The gifts of the Levites (18:21-24)
How are the “Gifts to the Levites” (v. 21-24) connected with the rebellion of Korach, the theme of our Parsha?
At first glance, Korach’s rebellion appears to be hypocritical, for while he complained to Moshe and Aharon, “Why have you made your selves elite over God’s assembly” (16:3), Korach nevertheless sought to become the High Priest himself.
Chasidic thought reconciles this contradiction, by explain ing that Korach sought a different kind of priesthood, one in which the priests remain aloof and removed from the people. “There is nothing wrong with there being a spiritual elite,” Korach would argue, “but they should not be ‘over God’s assembly,’ as leaders of the people.”
Therefore, as a direct response to Korach’s complaint, the mitzvah of gifts to the priests was given. For these gifts emphasize how the priests and the people are closely connected with each other, to the extent that the people support the priests with gifts.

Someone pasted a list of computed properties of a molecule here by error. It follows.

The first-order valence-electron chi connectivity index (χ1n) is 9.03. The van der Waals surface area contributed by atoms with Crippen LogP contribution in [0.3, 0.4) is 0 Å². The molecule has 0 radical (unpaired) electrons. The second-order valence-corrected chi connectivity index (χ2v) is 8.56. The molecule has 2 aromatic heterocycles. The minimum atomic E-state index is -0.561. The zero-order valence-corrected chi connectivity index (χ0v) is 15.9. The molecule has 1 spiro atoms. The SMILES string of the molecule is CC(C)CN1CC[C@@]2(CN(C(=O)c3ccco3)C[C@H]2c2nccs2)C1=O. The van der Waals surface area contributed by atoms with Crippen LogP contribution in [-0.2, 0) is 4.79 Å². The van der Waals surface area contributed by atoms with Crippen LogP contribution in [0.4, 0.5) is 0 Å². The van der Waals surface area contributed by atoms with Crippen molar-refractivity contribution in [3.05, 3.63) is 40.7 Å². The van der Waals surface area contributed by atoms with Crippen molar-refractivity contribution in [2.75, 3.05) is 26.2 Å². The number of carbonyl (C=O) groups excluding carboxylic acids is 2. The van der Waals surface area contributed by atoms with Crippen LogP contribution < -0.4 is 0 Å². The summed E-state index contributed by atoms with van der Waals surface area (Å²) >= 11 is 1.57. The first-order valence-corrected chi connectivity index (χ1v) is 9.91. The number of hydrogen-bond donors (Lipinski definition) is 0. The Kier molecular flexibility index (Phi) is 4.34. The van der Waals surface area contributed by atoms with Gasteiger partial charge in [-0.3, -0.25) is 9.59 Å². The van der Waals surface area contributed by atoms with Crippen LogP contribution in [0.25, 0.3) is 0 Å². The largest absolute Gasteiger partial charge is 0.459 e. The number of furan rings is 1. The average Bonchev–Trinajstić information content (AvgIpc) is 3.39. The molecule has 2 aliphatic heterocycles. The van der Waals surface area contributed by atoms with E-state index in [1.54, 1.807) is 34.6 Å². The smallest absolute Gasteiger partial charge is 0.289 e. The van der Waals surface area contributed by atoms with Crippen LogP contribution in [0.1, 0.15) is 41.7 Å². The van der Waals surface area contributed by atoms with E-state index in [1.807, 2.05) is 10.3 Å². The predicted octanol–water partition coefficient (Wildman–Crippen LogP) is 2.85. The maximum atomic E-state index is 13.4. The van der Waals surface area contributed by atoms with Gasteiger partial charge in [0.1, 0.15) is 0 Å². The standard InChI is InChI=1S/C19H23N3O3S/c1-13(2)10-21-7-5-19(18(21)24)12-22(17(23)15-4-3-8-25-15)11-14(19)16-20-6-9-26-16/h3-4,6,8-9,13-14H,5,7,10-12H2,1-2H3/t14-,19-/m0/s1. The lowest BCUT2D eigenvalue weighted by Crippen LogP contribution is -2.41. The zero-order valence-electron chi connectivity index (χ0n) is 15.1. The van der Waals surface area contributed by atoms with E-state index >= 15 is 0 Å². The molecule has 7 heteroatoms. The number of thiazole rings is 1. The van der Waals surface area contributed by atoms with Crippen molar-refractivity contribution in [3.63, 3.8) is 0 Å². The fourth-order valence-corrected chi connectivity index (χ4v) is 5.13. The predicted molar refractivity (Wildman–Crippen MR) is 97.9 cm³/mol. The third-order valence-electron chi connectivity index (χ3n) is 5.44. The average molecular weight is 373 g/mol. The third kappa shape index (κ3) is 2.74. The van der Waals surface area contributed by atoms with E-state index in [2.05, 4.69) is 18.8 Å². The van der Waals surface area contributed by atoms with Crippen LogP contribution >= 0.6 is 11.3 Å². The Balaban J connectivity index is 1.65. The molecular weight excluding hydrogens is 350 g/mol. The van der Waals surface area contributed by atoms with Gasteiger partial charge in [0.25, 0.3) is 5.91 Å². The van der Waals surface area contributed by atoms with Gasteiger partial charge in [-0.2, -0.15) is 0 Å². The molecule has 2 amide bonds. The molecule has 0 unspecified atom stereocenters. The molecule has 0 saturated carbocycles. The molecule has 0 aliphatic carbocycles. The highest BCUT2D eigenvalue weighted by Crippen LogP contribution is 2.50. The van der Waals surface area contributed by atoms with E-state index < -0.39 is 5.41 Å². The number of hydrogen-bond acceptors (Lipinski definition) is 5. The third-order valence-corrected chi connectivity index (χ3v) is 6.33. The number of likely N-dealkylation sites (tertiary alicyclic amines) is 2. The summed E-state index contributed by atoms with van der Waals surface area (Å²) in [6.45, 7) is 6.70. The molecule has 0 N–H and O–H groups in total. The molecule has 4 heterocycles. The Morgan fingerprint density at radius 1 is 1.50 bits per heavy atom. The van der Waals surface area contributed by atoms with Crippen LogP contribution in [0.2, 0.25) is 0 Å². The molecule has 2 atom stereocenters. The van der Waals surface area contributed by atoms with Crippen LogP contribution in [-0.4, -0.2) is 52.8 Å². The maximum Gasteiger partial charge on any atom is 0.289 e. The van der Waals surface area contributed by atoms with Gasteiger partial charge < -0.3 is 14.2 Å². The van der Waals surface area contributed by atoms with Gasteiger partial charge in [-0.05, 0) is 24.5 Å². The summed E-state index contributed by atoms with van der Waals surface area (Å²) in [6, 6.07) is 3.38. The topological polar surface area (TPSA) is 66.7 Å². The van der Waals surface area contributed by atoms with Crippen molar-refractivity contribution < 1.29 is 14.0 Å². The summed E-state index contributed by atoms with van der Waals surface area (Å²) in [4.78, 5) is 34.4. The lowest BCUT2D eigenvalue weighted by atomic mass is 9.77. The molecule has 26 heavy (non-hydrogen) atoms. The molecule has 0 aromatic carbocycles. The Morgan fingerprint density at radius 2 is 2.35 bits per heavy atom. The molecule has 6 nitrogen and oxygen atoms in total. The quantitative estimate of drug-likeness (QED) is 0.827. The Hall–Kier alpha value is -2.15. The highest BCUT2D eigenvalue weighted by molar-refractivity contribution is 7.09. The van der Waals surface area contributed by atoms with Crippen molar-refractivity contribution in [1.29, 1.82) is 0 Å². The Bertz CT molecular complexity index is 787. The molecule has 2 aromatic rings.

However, this still does not represent a total rebuttal of Korach’s position. For, ultimately, the priestly gifts are God’s property (or the priests’s property) which is found in the hands of the people, and must be returned to the priest (see v. 12-13). So, on a deeper level, the idea that the people's own property is connected with the priests is still lacking.
Therefore the Torah now records the gifts to the Levites, in which the people’s own property is given away in support of the Levites, demonstrating a much more fundamental connection between the people and their spiritual leaders.
(Based on Likutei Sichos vol. 18, p. 218ff.)